Perhaps, I shouldn't think this way. As a pharmacist, I should be ready and willing to help the public with all of their healthcare issues. However, some of the questions I get are ones that I wouldn't be able to answer any better than the person asking. Yesterday provided me with 2 examples of these types of questions...
1) A women called on the phone to tell me that her 9 year old daughter fractured her pinky finger. Great. I thought maybe she'd ask me how much ibuprofen she could give her or some other medication related question. Instead she asked, "The doctor told me to buddy-tape her pinky to her ring finger, but it still hurts her when she moves it. What can I use to hold her finger in place and keep her from moving it?"
Now I've never broken my finger before. I've never cared for anyone with a broken finger. Moreover, in pharmacy school, they never taught us how to splint broken fingers. Any advice I could give her would simply be my best guess, which I'm not really entirely sure is any better than her best guess. After confirming with her that her daughter has a follow-up appointment to see a doctor in the not-too-distant future, I told her that she could probably tape the finger to a popsicle stick or a tongue depressor. Either that or she could just heavily tape around the joint so she's unable to move the finger.
A popsicle stick?!? That was my advice. I had no freaking clue.
2) A man brought me 2 boxes of non-stick gauze pads and asked me if either one of them would be OK to put over someone's eye (kind of like an eye patch). Again, homemade eye patches weren't covered in my pharmacy school curriculum, nor did I ever have the need to make a homemade eye patch for myself or anyone else. I stood there dumbfounded looking at the 2 boxes, and all I could muster up was to shrug my shoulders and say, "They'd probably work, but I really have no idea." Once again, his guess was as good as mine in this situation.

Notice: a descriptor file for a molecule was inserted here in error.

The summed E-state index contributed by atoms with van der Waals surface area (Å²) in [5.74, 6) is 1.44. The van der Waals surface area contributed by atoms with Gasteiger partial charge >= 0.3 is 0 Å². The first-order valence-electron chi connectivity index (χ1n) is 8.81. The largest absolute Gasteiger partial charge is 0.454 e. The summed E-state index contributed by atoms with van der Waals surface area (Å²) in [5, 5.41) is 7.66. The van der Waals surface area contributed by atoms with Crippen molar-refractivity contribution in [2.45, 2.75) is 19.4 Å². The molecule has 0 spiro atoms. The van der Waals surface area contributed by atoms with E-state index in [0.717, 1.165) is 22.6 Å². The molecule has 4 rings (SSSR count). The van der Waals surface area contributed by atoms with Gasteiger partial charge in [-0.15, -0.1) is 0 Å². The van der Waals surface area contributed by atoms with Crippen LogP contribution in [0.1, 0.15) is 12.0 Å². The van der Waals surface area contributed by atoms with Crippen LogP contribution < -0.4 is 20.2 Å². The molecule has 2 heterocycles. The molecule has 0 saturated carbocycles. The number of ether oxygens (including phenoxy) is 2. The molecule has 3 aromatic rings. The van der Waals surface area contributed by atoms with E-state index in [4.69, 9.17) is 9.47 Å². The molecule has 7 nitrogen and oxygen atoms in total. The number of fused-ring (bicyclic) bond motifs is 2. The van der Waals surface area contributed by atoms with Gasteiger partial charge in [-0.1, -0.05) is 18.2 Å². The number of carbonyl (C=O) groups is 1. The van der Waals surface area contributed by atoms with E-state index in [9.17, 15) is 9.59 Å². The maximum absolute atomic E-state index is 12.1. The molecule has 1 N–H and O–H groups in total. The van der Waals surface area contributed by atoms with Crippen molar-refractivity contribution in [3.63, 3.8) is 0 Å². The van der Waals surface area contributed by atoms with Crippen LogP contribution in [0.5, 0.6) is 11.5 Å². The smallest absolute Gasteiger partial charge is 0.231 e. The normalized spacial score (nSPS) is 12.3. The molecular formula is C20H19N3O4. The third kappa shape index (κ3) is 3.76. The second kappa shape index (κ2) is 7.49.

It's not that I don't like getting asked questions. I just don't see how I'd be expected to know the answer better than anyone else simply because I'm a pharmacist. Now, if someone asked me what's a good athletic brace to use for someone with a sprained ankle, I could tell you everything there is to know about ankle braces (and sprained ankles in general). However, that has nothing to do with me being a pharmacist. Instead, it's simply because I've sprained each ankle at least a dozen times. Therefore, by now I'm an expert on ankle sprains. Of course, my expertise would be the same if I happened to be a janitor instead of a pharmacist.
I guess I should be happy that people think so highly of pharmacists that they'll come to them with any medical issue they have. I'm just not qualified to help with some of them though, and while I'd love to go out in the aisle and help them make an educated guess, I worry about giving someone the wrong information. Therefore, if I do help, I'll usually preface it with, "this is beyond me area of expertise..." or "I'm just guessing here..." That way, they'll know to take whatever advice I give them with a grain of salt.
There was one time when a teenage girl in one of the aisles right in front of the pharmacy suddenly had a seizure and fell to the floor. The parents, nervous of course, came running to the pharmacy for help. Once again, I've never had a seizure. I don't know anyone with a seizure disorder. Luckily however, one of my techs' father had a long history of seizures, so she ran out into the aisle and kind of took control of the situation. The only thing I could do was make sure someone called 911.
In this case, I could have told them how to pharmacologically treat a seizure, but it's not like I could run out there and give her some valium (and considering we only have tablets and oral solution in stock, it probably wouldn't have been much good anyway). My tech had lots of experience in what to do while waiting for the ambulance to arrive, so she was the pharmacy's "expert" in this situation, and once again, it had nothing to do with her working in a pharmacy.
I suppose just about the only emergency situation I could respond to and actually be of some help would be if someone was having a heart attack in the store. This was actually covered in pharmacy school. I know the questions to ask. I know that it's generally a good idea to give someone a 325mg aspirin. If the person was someone who suffered from angina and had nitroglycerin tablets, I could instruct them to take the NTG and help determine whether the pain is simply angina or a possible heart attack.
Ugh... I'm rambling now. In any case, the point was that I get frustrated when people ask me healthcare questions that were not covered at any point in my pharmacy school curriculum. Most of the time, I don't have any better idea than the person asking the question, but I look like I should simply because I wear the white coat.